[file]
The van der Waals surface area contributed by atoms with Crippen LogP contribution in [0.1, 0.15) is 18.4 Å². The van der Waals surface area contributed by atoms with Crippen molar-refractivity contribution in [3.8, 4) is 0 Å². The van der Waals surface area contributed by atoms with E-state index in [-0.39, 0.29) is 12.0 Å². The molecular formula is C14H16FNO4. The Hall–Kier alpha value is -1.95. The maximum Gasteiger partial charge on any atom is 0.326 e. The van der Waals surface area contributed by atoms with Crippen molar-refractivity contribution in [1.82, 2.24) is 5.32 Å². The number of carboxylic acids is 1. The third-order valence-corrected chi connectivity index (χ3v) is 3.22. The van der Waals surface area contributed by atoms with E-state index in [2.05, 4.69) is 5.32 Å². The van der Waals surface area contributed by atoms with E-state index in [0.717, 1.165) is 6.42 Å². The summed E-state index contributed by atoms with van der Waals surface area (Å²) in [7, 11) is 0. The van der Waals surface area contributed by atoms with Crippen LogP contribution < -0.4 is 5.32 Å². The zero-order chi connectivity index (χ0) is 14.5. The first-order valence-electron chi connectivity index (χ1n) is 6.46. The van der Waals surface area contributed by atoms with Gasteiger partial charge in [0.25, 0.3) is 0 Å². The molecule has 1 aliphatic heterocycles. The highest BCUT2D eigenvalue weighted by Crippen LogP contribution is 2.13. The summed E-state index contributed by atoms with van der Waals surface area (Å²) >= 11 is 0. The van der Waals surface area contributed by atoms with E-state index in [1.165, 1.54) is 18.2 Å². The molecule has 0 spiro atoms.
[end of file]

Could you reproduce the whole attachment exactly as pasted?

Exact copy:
The van der Waals surface area contributed by atoms with Crippen LogP contribution in [0.1, 0.15) is 18.4 Å². The van der Waals surface area contributed by atoms with Crippen molar-refractivity contribution in [3.8, 4) is 0 Å². The van der Waals surface area contributed by atoms with E-state index in [-0.39, 0.29) is 12.0 Å². The molecular formula is C14H16FNO4. The Hall–Kier alpha value is -1.95. The maximum Gasteiger partial charge on any atom is 0.326 e. The van der Waals surface area contributed by atoms with Crippen molar-refractivity contribution in [1.82, 2.24) is 5.32 Å². The number of carboxylic acids is 1. The third-order valence-corrected chi connectivity index (χ3v) is 3.22. The van der Waals surface area contributed by atoms with E-state index in [2.05, 4.69) is 5.32 Å². The van der Waals surface area contributed by atoms with E-state index in [0.717, 1.165) is 6.42 Å². The summed E-state index contributed by atoms with van der Waals surface area (Å²) in [7, 11) is 0. The van der Waals surface area contributed by atoms with Crippen LogP contribution < -0.4 is 5.32 Å². The zero-order chi connectivity index (χ0) is 14.5. The first-order valence-electron chi connectivity index (χ1n) is 6.46. The van der Waals surface area contributed by atoms with Gasteiger partial charge in [0.25, 0.3) is 0 Å². The molecule has 1 aliphatic heterocycles. The highest BCUT2D eigenvalue weighted by Crippen LogP contribution is 2.13. The summed E-state index contributed by atoms with van der Waals surface area (Å²) >= 11 is 0. The van der Waals surface area contributed by atoms with E-state index in [1.165, 1.54) is 18.2 Å². The molecule has 0 spiro atoms.